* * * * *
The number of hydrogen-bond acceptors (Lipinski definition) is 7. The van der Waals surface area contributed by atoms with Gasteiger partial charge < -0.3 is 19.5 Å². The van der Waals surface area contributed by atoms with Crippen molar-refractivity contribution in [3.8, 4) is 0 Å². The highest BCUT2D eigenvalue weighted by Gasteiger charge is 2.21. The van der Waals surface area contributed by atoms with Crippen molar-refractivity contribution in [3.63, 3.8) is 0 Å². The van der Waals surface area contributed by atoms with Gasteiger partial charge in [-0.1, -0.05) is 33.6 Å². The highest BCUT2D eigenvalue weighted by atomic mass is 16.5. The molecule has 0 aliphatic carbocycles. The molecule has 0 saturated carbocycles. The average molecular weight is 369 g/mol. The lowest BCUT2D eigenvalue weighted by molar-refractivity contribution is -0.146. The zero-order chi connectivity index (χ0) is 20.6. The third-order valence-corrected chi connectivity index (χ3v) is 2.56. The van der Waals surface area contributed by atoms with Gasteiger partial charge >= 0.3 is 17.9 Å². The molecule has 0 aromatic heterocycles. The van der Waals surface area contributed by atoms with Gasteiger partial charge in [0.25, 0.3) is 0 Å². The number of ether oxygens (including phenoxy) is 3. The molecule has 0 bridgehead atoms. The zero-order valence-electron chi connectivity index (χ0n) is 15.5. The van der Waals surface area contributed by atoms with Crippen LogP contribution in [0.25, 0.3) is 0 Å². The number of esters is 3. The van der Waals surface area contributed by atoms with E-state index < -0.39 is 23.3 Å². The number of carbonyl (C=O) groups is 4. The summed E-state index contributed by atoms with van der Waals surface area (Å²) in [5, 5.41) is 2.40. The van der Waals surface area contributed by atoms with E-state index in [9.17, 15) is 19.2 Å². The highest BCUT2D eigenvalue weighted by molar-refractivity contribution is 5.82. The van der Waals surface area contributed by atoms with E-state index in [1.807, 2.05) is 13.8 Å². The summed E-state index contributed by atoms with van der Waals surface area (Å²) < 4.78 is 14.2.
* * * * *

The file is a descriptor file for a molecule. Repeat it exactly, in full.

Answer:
The number of hydrogen-bond acceptors (Lipinski definition) is 7. The van der Waals surface area contributed by atoms with Gasteiger partial charge < -0.3 is 19.5 Å². The van der Waals surface area contributed by atoms with Crippen molar-refractivity contribution in [3.8, 4) is 0 Å². The highest BCUT2D eigenvalue weighted by Gasteiger charge is 2.21. The van der Waals surface area contributed by atoms with Crippen molar-refractivity contribution in [3.63, 3.8) is 0 Å². The van der Waals surface area contributed by atoms with Gasteiger partial charge in [-0.1, -0.05) is 33.6 Å². The highest BCUT2D eigenvalue weighted by atomic mass is 16.5. The molecule has 0 aliphatic carbocycles. The molecule has 0 saturated carbocycles. The average molecular weight is 369 g/mol. The lowest BCUT2D eigenvalue weighted by molar-refractivity contribution is -0.146. The zero-order chi connectivity index (χ0) is 20.6. The third-order valence-corrected chi connectivity index (χ3v) is 2.56. The van der Waals surface area contributed by atoms with Gasteiger partial charge >= 0.3 is 17.9 Å². The molecule has 0 aromatic heterocycles. The van der Waals surface area contributed by atoms with Gasteiger partial charge in [0.25, 0.3) is 0 Å². The number of ether oxygens (including phenoxy) is 3. The molecule has 0 bridgehead atoms. The zero-order valence-electron chi connectivity index (χ0n) is 15.5. The van der Waals surface area contributed by atoms with Crippen LogP contribution in [0.25, 0.3) is 0 Å². The number of esters is 3. The van der Waals surface area contributed by atoms with E-state index < -0.39 is 23.3 Å². The number of carbonyl (C=O) groups is 4. The summed E-state index contributed by atoms with van der Waals surface area (Å²) in [5, 5.41) is 2.40. The van der Waals surface area contributed by atoms with E-state index in [9.17, 15) is 19.2 Å². The highest BCUT2D eigenvalue weighted by molar-refractivity contribution is 5.82. The van der Waals surface area contributed by atoms with E-state index in [1.807, 2.05) is 13.8 Å². The summed E-state index contributed by atoms with van der Waals surface area (Å²) < 4.78 is 14.2.